(Burrawang – all photos Dee Kramer)
About an hour and a half south-east of Sydney in the Southern Highlands, a place bristling with pretty gardens, quality wine, thundering plateaus and bunyip legends, you’ll find the charming village of Burrawang. Here, in this town of around 200 people, you’d be at wits’ end not to spot the Burrawang Village Hotel, which proprietor Ed Woolfrey calls “the heart and hub of town”.
Established in 1927, the hotel once functioned as the town’s general store. Today it’s a reputable restaurant, hotel and pub exuding a gritty warmth, with its wooden furniture, sandstone walls, fireplace and polished wooden floors. Outside, its Greek-style courtyard offers splendid views of the undulating, pastoral countryside.
My good friend and photographer Dee Kramer and I had arrived for the serious business of lunch and a scout around, but not before we had a chat to Ed, who told me that like all good businesses, the Burrawang Village Hotel is home to a fair share of locals. Thursday nights are pizza nights, when the region’s doctors, truck drivers, farmers and lawyers arrive to unwind.
However, it’s the weekend when the place gets in full swing, when people flock from all over to escape to this handsome highland haven. Ed explained the hotel lies somewhere within “the great triangle” of Sydney Canberra and Wollongong, resulting in an eclectic bunch of visitors.
Getting down to business, Dee and I began to steadily demolish the risotto balls – filled with roast pumpkin, mushroom and parmesan; and the chorizo and caramelised onion pizza – which we washed down with a couple of Pigs Fly Pale Ales. Our food was crisp, moist and tasty, the combinations were in sync and our spirits considerably lifted. Of course, being in prime wine country, we had to try a bottle of regional 2006 pinot noir out back.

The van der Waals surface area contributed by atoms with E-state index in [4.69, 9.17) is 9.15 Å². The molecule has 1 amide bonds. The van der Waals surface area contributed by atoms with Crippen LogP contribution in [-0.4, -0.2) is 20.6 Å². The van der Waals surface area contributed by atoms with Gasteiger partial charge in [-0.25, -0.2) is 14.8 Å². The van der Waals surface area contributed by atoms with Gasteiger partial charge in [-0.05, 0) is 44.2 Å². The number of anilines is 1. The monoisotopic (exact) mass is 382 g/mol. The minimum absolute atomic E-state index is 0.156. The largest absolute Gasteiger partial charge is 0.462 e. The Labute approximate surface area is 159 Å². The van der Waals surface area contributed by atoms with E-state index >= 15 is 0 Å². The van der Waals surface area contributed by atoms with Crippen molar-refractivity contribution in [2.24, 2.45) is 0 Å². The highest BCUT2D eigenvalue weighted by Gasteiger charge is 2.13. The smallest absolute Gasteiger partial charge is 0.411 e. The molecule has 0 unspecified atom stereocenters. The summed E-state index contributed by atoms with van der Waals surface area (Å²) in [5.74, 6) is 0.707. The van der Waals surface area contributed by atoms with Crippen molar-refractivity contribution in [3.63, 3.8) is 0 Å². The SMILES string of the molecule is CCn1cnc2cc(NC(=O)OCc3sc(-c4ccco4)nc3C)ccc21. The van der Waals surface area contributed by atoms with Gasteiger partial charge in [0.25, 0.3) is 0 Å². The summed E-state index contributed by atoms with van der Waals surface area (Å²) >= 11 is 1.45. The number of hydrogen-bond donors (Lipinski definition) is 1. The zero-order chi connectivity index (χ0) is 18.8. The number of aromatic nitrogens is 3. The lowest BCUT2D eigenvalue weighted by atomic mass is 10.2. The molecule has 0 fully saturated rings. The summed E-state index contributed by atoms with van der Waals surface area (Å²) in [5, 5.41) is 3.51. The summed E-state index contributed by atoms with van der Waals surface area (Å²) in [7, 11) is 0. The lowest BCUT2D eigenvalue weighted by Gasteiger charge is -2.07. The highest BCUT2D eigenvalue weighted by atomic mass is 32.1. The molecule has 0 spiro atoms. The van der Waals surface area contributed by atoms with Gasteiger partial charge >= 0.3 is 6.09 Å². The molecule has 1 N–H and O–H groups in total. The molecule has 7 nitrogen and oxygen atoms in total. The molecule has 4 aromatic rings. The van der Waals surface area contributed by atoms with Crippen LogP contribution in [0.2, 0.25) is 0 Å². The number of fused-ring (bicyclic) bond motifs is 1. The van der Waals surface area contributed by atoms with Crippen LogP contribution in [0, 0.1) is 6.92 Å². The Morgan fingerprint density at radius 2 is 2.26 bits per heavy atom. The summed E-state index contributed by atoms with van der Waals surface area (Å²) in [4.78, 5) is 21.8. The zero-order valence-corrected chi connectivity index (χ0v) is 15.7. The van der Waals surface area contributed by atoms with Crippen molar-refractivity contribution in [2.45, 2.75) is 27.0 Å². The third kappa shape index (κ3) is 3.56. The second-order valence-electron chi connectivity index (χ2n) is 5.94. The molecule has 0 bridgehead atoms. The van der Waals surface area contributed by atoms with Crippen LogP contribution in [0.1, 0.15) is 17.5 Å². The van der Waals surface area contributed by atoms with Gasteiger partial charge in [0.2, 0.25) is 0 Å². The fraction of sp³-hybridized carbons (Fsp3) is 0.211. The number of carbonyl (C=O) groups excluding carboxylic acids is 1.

Feeling a little like we were at an F. Scott Fitzgerald party, sipping wine in a fetching European-styled courtyard, we discovered that here you could play both French (petanque) and Italian-style boules. Similar to bowls, the object of the game is to get the boules (heavy steel balls) as close as possible to the jack (smaller ball). Games often occur here spontaneously on Sundays in the summer through word of mouth. Boules are supplied.
What’s there to do in and around town?
Besides strolling through the comely village, or perhaps investigating the veracity of the town bunyip (rumoured only to come out at night), you might want to check out the lofty Belmore and Fitzroy falls, located 8km and 6km from the hotel respectively. These well exposed, magnificent looking falls give a great sense of the striking Southern Highlands country.
As for the hotel, best come during lunchtime, which is 12pm – 2:30pm seven days a week, or for dinner on Thursday, Friday and Saturday from 6:30pm until late. For those reluctant to leave, there’s eight rooms upstairs, each which contains a queen-sized bed and comes with a continental breakfast at $150 per night. For those desiring a tad more, there’s three suites overlooking the valley, equipped with king-sized beds and spas for $290 a night.
For more information on the Burrawang Village Hotel, check out their website.